New Year’s Resolutions….

As we begin to emerge from the darkness and into a new season, it’s time to be positive in our hopes and intentions for allotment growing this year. We review the past year; we anticipate the one to come. And having received your bill for the year, or perhaps having just been allocated your long awaited plot, it’s also time to be realistic! Be honest: did your plot get away from you? Did you spend enough time there to keep it in a productive, cared-for state? Have you thought through what you might be taking on? Waiting lists are long! If you can’t manage it, maybe it’s time to let it go to someone on the list.

Once your plot is in a basically orderly and tended state, the vast majority given to growing crops not perennial weeds or with paths or rubbish, you can assume it will still occupy a significant part of your time each week. In the growing season, March to October, you should expect to spend at least 10-15 hours a week working there (and yes: working is the word!), depending on its size. And from October to March you still need to be there regularly, pruning, preparing beds, looking after any structures and making sure hedges are kept in good order.

If you’re committed to your gardening for another year, now is the time to be ordering your seeds and, again, balancing hope and optimism with realism! To be sure of being able to get your favourite varieties, it’s a good idea to get your order in promptly. If you’re a committed organic grower, you’ll want to make sure your seeds come from organic suppliers, confident that the seeds have come from organically cultivated and most likely open-pollinated plants, contributing to growing systems that are ecologically sustainable. Choosing non-hybrid seeds also means that you’ll be able to save your own seed: a virtuous circle. Alongside making your seed list, you can also be planning the rotation of your crops so that the precious soil isn’t exhausted by growing the same thing in the same place in successive years, and pests and diseases don’t get a chance to build up. The main groups are brassicas, legumes, roots, cucurbits and tomatoes, and potatoes. Draw up a nice plan that you can refer to as the year progresses; it’s usually best to do this at the plot so you can see realistically what space there is and remember what grew where last season.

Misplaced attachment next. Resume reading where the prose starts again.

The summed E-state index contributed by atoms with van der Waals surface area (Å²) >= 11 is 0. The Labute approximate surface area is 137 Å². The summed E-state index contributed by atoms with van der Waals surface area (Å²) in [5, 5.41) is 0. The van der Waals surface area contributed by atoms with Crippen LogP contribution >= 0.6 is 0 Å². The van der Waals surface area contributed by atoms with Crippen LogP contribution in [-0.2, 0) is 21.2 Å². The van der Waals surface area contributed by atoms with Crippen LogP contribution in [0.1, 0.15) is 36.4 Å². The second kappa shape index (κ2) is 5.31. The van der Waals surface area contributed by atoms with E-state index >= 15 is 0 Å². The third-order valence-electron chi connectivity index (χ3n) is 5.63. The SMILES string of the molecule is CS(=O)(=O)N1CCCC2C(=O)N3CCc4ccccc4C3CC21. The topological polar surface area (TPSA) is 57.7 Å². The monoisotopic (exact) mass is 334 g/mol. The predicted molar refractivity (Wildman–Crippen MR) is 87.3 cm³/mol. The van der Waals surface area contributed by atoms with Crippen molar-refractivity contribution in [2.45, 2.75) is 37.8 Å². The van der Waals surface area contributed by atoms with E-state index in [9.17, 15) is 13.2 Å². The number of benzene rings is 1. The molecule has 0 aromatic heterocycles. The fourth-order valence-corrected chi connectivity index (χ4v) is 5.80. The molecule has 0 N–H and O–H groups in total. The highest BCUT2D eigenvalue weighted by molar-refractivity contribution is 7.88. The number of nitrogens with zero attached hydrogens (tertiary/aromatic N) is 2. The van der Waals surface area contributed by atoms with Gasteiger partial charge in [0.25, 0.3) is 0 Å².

Winter is also an ideal time to plant a fruit tree – as well as time for pruning carefully any you already have. Optimism and realism called for again! Many plots end up with badly looked after fruit trees, that are too big for the space available. Do a bit of research to decide what varieties you want, what rootstock the tree should be on, where you can plant it, and how big it will eventually get. Pruning is a skill and an art; it’s worth learning how to care for your trees confidently, for aesthetics and productivity. If you haven’t got much space, use a trained form like a cordon or espalier, and learn how to prune them to retain their elegant form.

On we go!